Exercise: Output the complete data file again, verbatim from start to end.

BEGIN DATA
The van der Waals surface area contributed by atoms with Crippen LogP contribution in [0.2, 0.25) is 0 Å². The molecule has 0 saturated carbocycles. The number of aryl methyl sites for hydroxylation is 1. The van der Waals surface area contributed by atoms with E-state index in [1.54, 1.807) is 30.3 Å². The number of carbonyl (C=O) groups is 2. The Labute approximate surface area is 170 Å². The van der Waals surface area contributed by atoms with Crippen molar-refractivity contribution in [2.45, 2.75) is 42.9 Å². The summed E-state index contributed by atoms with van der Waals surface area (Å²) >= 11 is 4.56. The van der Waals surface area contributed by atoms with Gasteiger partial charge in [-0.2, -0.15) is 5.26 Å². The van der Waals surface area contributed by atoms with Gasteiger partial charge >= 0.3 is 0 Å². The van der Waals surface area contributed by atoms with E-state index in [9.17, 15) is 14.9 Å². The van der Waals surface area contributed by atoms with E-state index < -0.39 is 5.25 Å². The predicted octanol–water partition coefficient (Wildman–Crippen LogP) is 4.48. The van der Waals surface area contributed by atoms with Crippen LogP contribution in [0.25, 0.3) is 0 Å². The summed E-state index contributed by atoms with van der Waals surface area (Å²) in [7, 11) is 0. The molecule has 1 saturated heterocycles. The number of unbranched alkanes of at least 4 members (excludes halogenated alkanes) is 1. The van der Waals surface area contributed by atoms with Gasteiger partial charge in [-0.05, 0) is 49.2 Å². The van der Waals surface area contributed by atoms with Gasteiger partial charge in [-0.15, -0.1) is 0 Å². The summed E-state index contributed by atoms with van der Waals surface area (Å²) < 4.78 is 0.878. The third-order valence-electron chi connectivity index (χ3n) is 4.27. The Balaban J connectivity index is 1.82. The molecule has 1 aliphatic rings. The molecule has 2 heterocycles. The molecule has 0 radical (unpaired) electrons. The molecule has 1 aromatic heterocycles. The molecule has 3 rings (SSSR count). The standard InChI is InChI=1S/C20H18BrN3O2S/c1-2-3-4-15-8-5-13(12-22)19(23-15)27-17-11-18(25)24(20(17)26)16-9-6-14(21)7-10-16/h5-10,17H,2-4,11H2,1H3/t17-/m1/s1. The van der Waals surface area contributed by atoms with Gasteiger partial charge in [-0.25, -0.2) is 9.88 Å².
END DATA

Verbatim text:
The van der Waals surface area contributed by atoms with Crippen LogP contribution in [0.2, 0.25) is 0 Å². The molecule has 0 saturated carbocycles. The number of aryl methyl sites for hydroxylation is 1. The van der Waals surface area contributed by atoms with E-state index in [1.54, 1.807) is 30.3 Å². The number of carbonyl (C=O) groups is 2. The Labute approximate surface area is 170 Å². The van der Waals surface area contributed by atoms with Crippen molar-refractivity contribution in [2.45, 2.75) is 42.9 Å². The summed E-state index contributed by atoms with van der Waals surface area (Å²) >= 11 is 4.56. The van der Waals surface area contributed by atoms with Gasteiger partial charge in [-0.2, -0.15) is 5.26 Å². The van der Waals surface area contributed by atoms with Gasteiger partial charge >= 0.3 is 0 Å². The van der Waals surface area contributed by atoms with E-state index in [9.17, 15) is 14.9 Å². The van der Waals surface area contributed by atoms with E-state index < -0.39 is 5.25 Å². The predicted octanol–water partition coefficient (Wildman–Crippen LogP) is 4.48. The van der Waals surface area contributed by atoms with Crippen LogP contribution in [0.25, 0.3) is 0 Å². The summed E-state index contributed by atoms with van der Waals surface area (Å²) in [7, 11) is 0. The molecule has 1 saturated heterocycles. The number of unbranched alkanes of at least 4 members (excludes halogenated alkanes) is 1. The van der Waals surface area contributed by atoms with Gasteiger partial charge in [-0.05, 0) is 49.2 Å². The van der Waals surface area contributed by atoms with Gasteiger partial charge in [-0.15, -0.1) is 0 Å². The summed E-state index contributed by atoms with van der Waals surface area (Å²) < 4.78 is 0.878. The third-order valence-electron chi connectivity index (χ3n) is 4.27. The Balaban J connectivity index is 1.82. The molecule has 1 aliphatic rings. The molecule has 2 heterocycles. The molecule has 0 radical (unpaired) electrons. The molecule has 1 aromatic heterocycles. The molecule has 3 rings (SSSR count). The standard InChI is InChI=1S/C20H18BrN3O2S/c1-2-3-4-15-8-5-13(12-22)19(23-15)27-17-11-18(25)24(20(17)26)16-9-6-14(21)7-10-16/h5-10,17H,2-4,11H2,1H3/t17-/m1/s1. The van der Waals surface area contributed by atoms with Gasteiger partial charge in [-0.25, -0.2) is 9.88 Å².